Sunday, July 11, 2010

Lloyd's adds its voice to dire 'peak oil' warnings

One of the City's most respected institutions has warned of "catastrophic consequences" for businesses that fail to prepare for a world of increasing oil scarcity and a lower carbon economy.

The Lloyd's insurance market and the highly regarded Institute of Strategic Studies (ISS, known as Chatham House) says Britain needs to be ready for "peak oil" and disrupted energy supplies at a time of soaring fuel demand in China and India, constraints on production caused by the BP oil spill and political moves to cut CO2 to halt global warming.

"Companies which are able to take advantage of this new energy reality will increase both their resilience and competitiveness. Failure to do so could lead to expensive and potentially catastrophic consequences," says the Lloyd's and ISS report "Sustainable energy security: strategic risks and opportunities for business".

Subprime: more and more multinational corporations are catching on to the peak oil problem. Unlike global warming where there is heated public debate and discussion, peak oil has remained on the sidelines. It is rarely ever mentioned in American media. Also, in contrast to public awareness regarding global warming, many of the smartest people that I know have never heard of peak oil.

I've noticed a recent uptick in coverage and awareness of peak oil. Lloyd's getting on board is huge because as a insurance company they price in future energy inputs and costs that result thereto.

This chart (please click on the photo) shows the production levels of oil producing nations and what year they peaked. Once a nation has hit a peak in production, the decline follows thereafter with decline rates up to 10% per annum. The US has been in decline since 1971.

Forecasts concering the impact of peak oil range from problematic to catastrophic. I am still waiting before I make a personal forecast of my own. Nevertheless, declining oil production at a time when China and India with 2.5 billion people are economically growing at 10% equates to a supply crunch the likes of which the world has never seen. The late 70's oil crunches were politically caused whereas the 2008 oil crunch ($147 crude) and future oil crunches will be geologically caused. Hence, the reason why the US military is presently occupying a nation with over 200 billion barrels of light, sweet, recoverable crude. At the moment Iraq is producing a paltry 2 million barrels per day but the hopes are that the nation will be able to increase its output to over 8 million barrels per day. Its been 7 years since the invasion and still production levels are sub 2002 levels.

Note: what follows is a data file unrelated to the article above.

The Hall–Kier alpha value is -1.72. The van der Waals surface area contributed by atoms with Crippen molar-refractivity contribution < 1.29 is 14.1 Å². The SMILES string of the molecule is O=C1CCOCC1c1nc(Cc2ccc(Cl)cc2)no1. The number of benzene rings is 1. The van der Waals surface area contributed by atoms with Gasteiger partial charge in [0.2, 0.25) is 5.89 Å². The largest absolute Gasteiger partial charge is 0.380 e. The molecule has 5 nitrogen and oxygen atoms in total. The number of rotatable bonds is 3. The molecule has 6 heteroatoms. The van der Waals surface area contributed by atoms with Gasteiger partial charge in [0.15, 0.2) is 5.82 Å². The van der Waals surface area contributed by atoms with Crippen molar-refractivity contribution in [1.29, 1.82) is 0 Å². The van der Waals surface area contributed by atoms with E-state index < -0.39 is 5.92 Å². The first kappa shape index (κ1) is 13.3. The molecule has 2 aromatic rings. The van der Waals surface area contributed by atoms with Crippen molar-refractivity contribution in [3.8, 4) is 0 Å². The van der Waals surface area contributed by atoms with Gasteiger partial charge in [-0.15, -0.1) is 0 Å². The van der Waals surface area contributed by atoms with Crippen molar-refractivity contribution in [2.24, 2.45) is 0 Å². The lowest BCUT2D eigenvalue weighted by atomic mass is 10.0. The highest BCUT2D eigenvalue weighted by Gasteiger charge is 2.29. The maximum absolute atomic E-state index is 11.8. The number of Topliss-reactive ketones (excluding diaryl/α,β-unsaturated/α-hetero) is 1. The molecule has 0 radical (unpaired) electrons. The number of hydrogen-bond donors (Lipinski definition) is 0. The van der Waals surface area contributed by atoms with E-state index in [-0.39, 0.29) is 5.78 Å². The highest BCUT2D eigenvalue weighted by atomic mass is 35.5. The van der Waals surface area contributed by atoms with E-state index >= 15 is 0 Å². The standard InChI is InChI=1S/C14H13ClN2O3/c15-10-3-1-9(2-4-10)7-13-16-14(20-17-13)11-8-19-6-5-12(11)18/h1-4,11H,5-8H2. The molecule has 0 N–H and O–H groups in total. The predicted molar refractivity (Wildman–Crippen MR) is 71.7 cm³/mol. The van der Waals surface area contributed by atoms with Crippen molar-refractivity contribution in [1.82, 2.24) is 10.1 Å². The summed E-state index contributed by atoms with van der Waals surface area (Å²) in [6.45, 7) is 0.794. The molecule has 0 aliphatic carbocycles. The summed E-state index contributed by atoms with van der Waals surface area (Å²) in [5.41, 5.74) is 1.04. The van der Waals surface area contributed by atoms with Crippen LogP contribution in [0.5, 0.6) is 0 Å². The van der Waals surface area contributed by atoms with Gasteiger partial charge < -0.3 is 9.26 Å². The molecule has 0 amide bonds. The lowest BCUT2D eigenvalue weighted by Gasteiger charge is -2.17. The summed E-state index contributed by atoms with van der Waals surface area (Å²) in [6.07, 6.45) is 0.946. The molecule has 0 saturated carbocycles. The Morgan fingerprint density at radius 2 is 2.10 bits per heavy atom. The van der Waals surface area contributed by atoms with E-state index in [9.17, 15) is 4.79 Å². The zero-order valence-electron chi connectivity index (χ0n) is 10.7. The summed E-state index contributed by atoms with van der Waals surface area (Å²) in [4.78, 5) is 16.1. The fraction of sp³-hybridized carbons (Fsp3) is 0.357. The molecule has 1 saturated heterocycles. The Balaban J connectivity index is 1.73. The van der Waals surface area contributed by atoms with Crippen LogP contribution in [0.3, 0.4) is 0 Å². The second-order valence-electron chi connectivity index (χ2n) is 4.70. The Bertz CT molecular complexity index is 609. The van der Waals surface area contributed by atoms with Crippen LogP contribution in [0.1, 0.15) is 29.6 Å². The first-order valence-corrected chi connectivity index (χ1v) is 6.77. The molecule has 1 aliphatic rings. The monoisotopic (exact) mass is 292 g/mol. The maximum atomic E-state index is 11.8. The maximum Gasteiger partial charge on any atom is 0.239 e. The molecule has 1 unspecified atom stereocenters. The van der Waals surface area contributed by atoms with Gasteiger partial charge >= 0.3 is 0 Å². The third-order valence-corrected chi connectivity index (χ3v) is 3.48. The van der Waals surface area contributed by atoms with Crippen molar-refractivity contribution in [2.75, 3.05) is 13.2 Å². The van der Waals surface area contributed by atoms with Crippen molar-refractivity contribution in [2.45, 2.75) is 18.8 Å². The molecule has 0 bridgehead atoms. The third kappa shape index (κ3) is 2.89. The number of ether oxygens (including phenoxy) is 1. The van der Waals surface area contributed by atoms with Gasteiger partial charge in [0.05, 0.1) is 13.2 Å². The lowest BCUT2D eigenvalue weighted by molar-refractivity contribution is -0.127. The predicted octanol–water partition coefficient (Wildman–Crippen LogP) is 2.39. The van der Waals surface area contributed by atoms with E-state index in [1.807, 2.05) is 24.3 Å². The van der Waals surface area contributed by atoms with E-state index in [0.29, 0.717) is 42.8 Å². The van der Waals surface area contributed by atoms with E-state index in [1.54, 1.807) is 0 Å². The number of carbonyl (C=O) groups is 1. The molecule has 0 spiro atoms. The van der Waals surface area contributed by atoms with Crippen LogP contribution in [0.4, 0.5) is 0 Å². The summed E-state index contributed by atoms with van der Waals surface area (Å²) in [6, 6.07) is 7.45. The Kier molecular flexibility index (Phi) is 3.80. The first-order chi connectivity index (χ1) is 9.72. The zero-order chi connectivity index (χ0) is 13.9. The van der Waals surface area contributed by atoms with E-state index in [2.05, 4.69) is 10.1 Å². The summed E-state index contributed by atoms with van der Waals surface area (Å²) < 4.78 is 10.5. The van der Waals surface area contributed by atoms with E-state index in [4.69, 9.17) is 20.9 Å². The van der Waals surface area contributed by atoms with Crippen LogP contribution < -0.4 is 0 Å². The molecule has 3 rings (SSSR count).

Here is the latest chart from the IEA and it doesn't look good.

In addition, when you add in the fiscal and monetary woes the world is currently experiencing, peak oil seems like the final nail in the coffin. The US is highly exposed to higher oil prices as America consumes 22 million barrels per day out of the global production of 86 million bpd.

States and cities are broke, the banks are busted and are only surviving as going concerns due to false accounting rules. The federal government is blowing through 1.5 trillion dollar deficits for the second year in a row. Interest rates are held at 0 by the US central bank in the hope that somehow, someway, the economy will take off again. When we have massive institutions like Lloyd's pricing in the effects of peak oil, our true woes are only beginning.

I hate to be so fucking pessimistic, but now is the time to look at REAL FACTS, and not just smoke and mirrors.

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